Pakistani company Axact has recently come under fire from The New York Times in an article that claims Axact is making millions by selling fake diplomas online. Oddity Central has more:
The recent NYT article revealed that all the professors who appear in Axact’s pompous promotional videos are just paid actors, and the university campuses depicted on their website are nothing more than stock photos. The Times further reported that former employees admitted to working around the clock as telephone sales agents at Axact’s headquarters. “The heart of Axact’s business is the sales team – young and well-educated Pakistanis – fluent in English or Arabic, who work the phones with customers who have been drawn in by the websites. They offer everything from high school diplomas for about $350, to doctoral degrees for $4,000 and above.”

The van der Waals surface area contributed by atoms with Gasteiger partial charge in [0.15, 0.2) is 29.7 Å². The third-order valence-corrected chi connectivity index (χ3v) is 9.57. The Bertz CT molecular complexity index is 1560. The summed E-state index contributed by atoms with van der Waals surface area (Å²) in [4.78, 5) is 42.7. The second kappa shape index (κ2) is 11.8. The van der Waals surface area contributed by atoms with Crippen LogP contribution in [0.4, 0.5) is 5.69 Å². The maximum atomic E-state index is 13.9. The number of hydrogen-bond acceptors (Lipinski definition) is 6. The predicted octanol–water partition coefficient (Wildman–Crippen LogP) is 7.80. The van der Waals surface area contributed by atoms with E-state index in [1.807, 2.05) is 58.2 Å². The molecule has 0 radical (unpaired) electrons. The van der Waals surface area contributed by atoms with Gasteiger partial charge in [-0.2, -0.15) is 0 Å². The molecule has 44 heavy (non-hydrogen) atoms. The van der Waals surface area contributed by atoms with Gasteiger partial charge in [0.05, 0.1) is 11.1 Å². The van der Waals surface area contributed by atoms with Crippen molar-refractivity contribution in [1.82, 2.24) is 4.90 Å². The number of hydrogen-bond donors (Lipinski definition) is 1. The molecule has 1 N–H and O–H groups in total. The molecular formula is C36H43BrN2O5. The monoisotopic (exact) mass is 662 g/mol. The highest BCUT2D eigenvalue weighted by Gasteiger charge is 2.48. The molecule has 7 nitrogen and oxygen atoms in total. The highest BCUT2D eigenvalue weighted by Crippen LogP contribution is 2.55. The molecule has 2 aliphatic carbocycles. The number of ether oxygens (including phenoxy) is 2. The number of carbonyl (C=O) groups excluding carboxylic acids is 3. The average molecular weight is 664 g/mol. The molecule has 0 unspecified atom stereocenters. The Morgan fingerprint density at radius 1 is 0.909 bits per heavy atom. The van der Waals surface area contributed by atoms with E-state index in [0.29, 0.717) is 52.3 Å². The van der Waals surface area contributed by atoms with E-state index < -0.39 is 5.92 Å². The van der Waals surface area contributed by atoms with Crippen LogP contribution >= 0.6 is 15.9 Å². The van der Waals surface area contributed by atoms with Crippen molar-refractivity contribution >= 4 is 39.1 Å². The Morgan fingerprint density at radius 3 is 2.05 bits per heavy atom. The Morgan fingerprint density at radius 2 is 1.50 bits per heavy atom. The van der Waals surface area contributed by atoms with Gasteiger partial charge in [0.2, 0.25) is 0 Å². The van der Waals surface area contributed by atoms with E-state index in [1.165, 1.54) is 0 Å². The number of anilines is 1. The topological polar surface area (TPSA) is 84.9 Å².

“Sometimes they cater to customers who clearly understand that they are buying a shady instant degree for money,” the report said. “But often the agents manipulate those seeking a real education, pushing them to enroll for coursework that never materializes, or assuring them that their life experiences are enough to earn them a diploma.
A nurse in Abu Dhabi, for instance, reportedly paid $60,000 for a medical degree that enabled her to get a promotion. A junior accountant wasn’t so fortunate – he spent $3,300 on an online master’s program, only to receive a low-priced tablet computer in the mail. He was later told that he needed to spend more money for certifications.